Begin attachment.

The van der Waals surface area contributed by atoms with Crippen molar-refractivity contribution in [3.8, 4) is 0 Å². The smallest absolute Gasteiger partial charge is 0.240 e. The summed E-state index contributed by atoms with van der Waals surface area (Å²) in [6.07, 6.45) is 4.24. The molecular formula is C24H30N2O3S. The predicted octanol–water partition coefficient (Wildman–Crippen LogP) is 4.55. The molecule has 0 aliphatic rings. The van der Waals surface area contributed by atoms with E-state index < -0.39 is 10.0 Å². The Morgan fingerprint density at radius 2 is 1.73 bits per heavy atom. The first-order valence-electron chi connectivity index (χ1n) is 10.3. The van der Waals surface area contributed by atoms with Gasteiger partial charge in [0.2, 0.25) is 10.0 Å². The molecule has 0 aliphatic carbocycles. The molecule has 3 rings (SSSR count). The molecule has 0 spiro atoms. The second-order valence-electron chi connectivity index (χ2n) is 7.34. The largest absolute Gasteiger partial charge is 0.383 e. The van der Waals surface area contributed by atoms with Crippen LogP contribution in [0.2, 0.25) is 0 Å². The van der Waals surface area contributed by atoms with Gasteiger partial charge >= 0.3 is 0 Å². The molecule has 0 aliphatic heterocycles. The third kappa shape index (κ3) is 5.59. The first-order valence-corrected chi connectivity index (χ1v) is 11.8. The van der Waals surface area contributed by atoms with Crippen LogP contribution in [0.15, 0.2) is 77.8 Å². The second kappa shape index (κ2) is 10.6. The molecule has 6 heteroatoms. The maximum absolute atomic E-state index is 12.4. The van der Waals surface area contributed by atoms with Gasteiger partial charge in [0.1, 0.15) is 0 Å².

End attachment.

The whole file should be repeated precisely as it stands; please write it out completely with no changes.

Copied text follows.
The van der Waals surface area contributed by atoms with Crippen molar-refractivity contribution in [3.8, 4) is 0 Å². The smallest absolute Gasteiger partial charge is 0.240 e. The summed E-state index contributed by atoms with van der Waals surface area (Å²) in [6.07, 6.45) is 4.24. The molecular formula is C24H30N2O3S. The predicted octanol–water partition coefficient (Wildman–Crippen LogP) is 4.55. The molecule has 0 aliphatic rings. The van der Waals surface area contributed by atoms with E-state index < -0.39 is 10.0 Å². The Morgan fingerprint density at radius 2 is 1.73 bits per heavy atom. The first-order valence-electron chi connectivity index (χ1n) is 10.3. The van der Waals surface area contributed by atoms with Gasteiger partial charge in [0.2, 0.25) is 10.0 Å². The molecule has 0 aliphatic carbocycles. The molecule has 3 rings (SSSR count). The molecule has 0 spiro atoms. The second-order valence-electron chi connectivity index (χ2n) is 7.34. The largest absolute Gasteiger partial charge is 0.383 e. The van der Waals surface area contributed by atoms with Crippen LogP contribution in [0.2, 0.25) is 0 Å². The van der Waals surface area contributed by atoms with Gasteiger partial charge >= 0.3 is 0 Å². The molecule has 0 aliphatic heterocycles. The third kappa shape index (κ3) is 5.59. The first-order valence-corrected chi connectivity index (χ1v) is 11.8. The van der Waals surface area contributed by atoms with Crippen LogP contribution in [0.15, 0.2) is 77.8 Å². The second kappa shape index (κ2) is 10.6. The molecule has 6 heteroatoms. The maximum absolute atomic E-state index is 12.4. The van der Waals surface area contributed by atoms with Gasteiger partial charge in [0.1, 0.15) is 0 Å².